This is where I'm going to end this talk. There is another half hour that, depending on what we do this afternoon, I may or may not get to. Where having showed you that kids understand the information that's valuable to selectively explore in ways [INAUDIBLE] for information gain, information is also costly. And children are sensitive to those costs, and that affects not only how they learn from others, but also how they learn about others. And if we have time this afternoon, I'll try to get to that as well. Thank you.
LAURA SCHULZ: I think it's a hard question to answer in exactly that form, because of course what we have are computational models, again, for how for any given set of problems you might be able to solve it by what kinds of representations might be at play. And we have lots of reasons to think that limitations aren't working when their attention or other thing might limit what you can ask a child at any given moment. The deeper question would be, do you actually change the computational architecture, basically, that's available to a child as this information processing. I've referred to information processing as involved knowledge [INAUDIBLE] things that feed in to a set of fundamental principles that are essentially constant for development. Right? So you could just sort of say well, these basic probabilistic program and principles that are in place very, very early, and then what changes is basically how long those programs are. How complicated they are. How many iterations they have to run over, things like that, what you put into a specific nature of the representations. But the basic architecture is in place very early. Another thing you could potentially say is that effectively you learn to program yourself and as these abilities change, you actually rewrite controls under which you construct this underlying [INAUDIBLE].
LAURA SCHULZ: Another way I think that people have talked about this is, like, do we know the algorithms that children are using to implement these things? Do we know particular processes are at play? And the answer is no, I think. We know some cases there's some experiments where people have suggested, look, there's one algorithm and it would generate this kind of if data if it's doing this, and here's another one that would do something else. And try to distinguish experimentally [INAUDIBLE]. But for most of the kinds of developmental experiments that have been run, the answer is no.
LAURA SCHULZ: We're trying to get there.
AUDIENCE: [INAUDIBLE]. But I think his conclusion was that we're bad at teaching as opposed to learning is hard.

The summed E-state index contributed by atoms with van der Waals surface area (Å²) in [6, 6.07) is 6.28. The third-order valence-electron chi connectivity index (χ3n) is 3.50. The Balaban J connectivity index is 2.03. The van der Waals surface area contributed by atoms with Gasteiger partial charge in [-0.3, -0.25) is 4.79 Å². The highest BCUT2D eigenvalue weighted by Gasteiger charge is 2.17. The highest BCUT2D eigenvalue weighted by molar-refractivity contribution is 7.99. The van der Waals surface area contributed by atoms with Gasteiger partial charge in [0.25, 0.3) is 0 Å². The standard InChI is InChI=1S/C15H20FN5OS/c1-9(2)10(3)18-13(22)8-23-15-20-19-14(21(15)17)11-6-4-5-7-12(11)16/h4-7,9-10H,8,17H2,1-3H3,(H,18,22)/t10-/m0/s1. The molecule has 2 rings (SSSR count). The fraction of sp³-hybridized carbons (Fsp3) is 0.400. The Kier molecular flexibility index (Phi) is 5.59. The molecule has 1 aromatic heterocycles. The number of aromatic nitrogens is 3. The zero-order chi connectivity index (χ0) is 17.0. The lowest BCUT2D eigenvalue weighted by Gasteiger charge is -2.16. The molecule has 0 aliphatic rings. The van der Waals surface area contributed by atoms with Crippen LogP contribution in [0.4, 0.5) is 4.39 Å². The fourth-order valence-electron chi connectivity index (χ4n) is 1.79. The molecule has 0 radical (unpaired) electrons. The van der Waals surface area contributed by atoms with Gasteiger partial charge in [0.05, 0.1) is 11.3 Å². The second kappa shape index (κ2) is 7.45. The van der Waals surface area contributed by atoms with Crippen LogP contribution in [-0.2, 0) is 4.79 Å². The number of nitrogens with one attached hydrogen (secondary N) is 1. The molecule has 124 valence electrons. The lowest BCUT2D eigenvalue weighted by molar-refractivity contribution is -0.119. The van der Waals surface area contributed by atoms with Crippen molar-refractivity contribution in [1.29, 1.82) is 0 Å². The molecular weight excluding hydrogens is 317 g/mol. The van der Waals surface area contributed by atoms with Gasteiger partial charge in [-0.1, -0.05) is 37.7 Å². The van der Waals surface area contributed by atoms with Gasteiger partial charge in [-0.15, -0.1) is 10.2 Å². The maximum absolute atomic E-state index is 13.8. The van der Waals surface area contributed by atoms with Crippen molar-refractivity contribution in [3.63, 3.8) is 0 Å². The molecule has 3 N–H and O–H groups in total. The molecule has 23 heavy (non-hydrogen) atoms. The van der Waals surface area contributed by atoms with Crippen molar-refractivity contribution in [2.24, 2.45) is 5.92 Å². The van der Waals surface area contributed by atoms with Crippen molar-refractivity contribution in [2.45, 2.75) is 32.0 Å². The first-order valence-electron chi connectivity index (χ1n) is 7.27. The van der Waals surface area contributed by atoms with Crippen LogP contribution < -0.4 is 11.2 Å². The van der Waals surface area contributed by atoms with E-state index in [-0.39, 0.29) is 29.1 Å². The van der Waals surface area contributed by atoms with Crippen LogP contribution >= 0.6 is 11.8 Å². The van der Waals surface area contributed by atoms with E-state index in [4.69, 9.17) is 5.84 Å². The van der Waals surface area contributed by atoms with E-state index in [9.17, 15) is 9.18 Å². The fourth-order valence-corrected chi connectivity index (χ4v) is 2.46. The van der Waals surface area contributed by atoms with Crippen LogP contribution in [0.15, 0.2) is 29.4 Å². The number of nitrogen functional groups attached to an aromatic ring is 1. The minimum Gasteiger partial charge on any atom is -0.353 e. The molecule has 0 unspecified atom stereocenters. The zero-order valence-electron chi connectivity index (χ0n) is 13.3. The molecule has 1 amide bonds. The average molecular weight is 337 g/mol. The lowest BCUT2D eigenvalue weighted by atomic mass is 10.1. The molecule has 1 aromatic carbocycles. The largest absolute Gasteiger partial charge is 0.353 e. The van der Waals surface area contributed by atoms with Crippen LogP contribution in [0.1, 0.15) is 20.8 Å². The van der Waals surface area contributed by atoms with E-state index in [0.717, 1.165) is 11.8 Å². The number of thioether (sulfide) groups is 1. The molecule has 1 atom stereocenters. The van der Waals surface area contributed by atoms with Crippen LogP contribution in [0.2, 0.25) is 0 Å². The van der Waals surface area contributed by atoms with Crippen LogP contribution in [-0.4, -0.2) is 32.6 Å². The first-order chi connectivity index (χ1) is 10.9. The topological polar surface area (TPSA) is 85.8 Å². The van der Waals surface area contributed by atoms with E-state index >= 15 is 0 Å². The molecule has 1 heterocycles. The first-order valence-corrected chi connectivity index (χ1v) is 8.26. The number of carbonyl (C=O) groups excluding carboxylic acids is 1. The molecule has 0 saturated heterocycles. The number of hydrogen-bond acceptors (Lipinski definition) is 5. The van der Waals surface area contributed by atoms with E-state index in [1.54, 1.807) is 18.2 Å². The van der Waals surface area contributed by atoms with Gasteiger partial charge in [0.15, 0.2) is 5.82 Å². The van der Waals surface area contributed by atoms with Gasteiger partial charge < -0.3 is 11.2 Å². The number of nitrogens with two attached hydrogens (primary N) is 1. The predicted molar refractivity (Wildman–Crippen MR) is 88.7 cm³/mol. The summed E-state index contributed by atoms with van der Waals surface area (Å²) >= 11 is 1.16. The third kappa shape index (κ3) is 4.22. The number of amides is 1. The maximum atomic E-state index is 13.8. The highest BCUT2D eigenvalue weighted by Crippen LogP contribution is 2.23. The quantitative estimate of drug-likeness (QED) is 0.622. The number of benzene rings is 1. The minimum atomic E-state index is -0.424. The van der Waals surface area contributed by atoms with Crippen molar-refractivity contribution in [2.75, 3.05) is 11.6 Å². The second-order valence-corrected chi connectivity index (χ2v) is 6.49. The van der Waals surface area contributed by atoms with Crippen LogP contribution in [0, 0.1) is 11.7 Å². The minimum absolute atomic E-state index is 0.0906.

LAURA SCHULZ: Probably both of those have some elements of truth. I think that there's a lot of reasons to think that learning is hard. In some of the experiments, you will just see what in some terms looks like you're giving kids good evidence against a belief that they have [INAUDIBLE]. For many people, one simple thing says, why not? Right? How much evidence does it take under what circumstances? What are they doing with it?
And there's lots of very good reasons to think it shouldn't overturn. But the problem there really are a lot of cases where you shouldn't change your mind. And telling the difference between those cases where you should [INAUDIBLE] and those cases where you shouldn't is, I think, actually, really, genuinely hard.
LAURA SCHULZ: And I think that, in a way, this whole point of learning not being deductive. Right? About it being probabilistic inferences that you can get the world wrong. And that those bets that you place are hard to overturn. If you're going to bet one way, that means you're not betting another way.
I have actually a bunch more, if there's time too, I can show you some other examples where something that's a very, very sensible thing to do and consistent with the data can nonetheless get you stuck. And that is clearly true in science and that is clear here, too.
And I think something that I didn't talk about now, but maybe later, learning is also costly. Right? You have how many years of graduate school? What are you going to do with it? Right? How much time or resources? How many grants are you going to write to do which kinds of experiments? That makes learning hard. There are resource limitations both internally and externally, and choosing where the greatest potential for information gain is, knowing that in advance, there is [INAUDIBLE]. You don't know what the world is like. You don't know what's going to pay off. Right? So there isn't a fact of the matter about what is best. There's just an attempt. And sometimes that's going to pay off, and sometimes it isn't. And that is part of what makes learning hard-- and irreducibly hard.